As an artist, I am deeply drawn to the transformative power of visual storytelling and its potential to drive societal change. As an American artist living abroad, my recent research delves into the concepts of home and cultural identity. I aim to explore the narratives of American origin stories, the influence of indigenous cultures, and the propagation of misinformation in the media. Within each of these areas of exploration, I emphasize the historical roles of women in society and the consequent effects on women's rights. Additionally, I am keenly interested in examining how America is perceived through the lens of external perspectives, with the goal of sparking dialogue and catalyzing social change.
In the summer of 2023, I had the privilege of participating in the Jentel Artist Residency Program in Wyoming. During my time at the program, I dedicated myself to exploring this theme by visiting local libraries, museums, and archives where I collected a wealth of stories, photographs, and sketches.
My fascination with the history of the region, especially Wyoming's contributions to women's rights during frontier times, prompted me to dig even deeper. I began to investigate the profound influence of Native American cultures, which have long celebrated the vital roles of women as leaders, healers, and keepers of wisdom. This recognition of women's significance within indigenous societies laid a crucial foundation for the feminist movement in the United States.
In addition to the influence of Native American cultures, I also examined how the media played a significant role in shaping perceptions of westward migration. This included circulatories and women's magazines, newspapers, and popular literature. Between the 1800s through the mid-1900s, these forms of media heavily influenced women's societal roles, setting expectations for them, from encouraging women to be meek and gentle to persuading them to venture westward.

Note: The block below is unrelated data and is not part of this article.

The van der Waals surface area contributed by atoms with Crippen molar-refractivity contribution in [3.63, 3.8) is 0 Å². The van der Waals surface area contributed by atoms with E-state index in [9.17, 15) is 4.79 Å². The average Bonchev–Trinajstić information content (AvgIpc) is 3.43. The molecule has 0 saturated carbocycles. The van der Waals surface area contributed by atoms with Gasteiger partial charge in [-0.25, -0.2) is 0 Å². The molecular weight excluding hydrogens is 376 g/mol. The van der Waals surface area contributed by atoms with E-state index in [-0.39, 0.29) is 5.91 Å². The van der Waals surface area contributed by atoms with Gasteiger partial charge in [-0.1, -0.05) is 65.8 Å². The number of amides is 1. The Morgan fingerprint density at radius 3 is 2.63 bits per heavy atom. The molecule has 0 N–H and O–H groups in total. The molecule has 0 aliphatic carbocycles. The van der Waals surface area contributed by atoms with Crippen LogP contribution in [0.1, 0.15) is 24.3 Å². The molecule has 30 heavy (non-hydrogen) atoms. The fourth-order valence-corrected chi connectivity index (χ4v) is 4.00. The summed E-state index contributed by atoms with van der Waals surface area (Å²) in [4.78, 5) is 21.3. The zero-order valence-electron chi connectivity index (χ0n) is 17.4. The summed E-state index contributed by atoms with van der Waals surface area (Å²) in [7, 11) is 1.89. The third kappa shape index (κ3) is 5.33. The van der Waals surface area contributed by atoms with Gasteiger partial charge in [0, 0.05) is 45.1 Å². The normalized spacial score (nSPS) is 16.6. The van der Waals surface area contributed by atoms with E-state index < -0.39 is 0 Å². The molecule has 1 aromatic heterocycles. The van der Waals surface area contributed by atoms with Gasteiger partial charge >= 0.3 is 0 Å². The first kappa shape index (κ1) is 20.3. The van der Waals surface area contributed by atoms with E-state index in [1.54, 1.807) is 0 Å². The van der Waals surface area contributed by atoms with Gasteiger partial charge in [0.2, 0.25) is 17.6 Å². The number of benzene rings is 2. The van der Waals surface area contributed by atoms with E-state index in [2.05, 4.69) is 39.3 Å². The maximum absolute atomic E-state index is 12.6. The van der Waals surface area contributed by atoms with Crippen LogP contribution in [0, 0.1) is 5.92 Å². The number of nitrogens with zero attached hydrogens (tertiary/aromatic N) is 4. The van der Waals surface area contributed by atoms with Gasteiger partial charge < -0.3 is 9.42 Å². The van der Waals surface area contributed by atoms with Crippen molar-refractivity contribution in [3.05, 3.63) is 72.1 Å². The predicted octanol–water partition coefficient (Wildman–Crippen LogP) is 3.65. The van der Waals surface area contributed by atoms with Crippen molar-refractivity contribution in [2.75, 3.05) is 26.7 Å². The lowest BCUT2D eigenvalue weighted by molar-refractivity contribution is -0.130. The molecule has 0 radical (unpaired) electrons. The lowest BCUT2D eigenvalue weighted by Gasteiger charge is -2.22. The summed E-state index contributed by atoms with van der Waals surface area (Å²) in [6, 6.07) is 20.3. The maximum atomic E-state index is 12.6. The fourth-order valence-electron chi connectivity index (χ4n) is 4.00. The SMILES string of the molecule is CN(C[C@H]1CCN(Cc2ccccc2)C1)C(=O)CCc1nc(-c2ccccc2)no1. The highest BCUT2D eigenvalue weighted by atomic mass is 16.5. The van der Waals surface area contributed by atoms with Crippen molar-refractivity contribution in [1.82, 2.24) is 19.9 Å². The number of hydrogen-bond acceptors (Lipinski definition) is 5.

Initially, these media outlets used fear tactics, disseminating stories of rape, scalping, and kidnapping to discourage westward migration. However, as it became clear that women were needed in the west to help establish settlements, the narrative shifted. Women were promised greater equality in the new land, and the stereotypes surrounding Native people were subsequently revised to support this new narrative. In the studio at the Jentel Foundation, I carefully selected imagery to serve as icons within this narrative. I drew inspiration from the cowboy gun-toting culture, the homestead, native tribes, and the emergence of the iconic Cowgirl, symbolizing American feminism. These selected images were then painted onto small sheets of archival paper and grouped together in clusters to symbolize the interconnectedness of the past and the present. In the Fall of 2023, I was granted a year-long residency at the Fire Station in Doha, Qatar, where I am presently extending my research as described above. I have identified a number of icons that serve as catalysts for discussions about American cultural identity. Currently, I am in the process of composing large scale “billboards” which incorporate layers of these iconic images and repetition to create a glitch-like static distortion, symbolizing the manner in which media distorts historical narratives.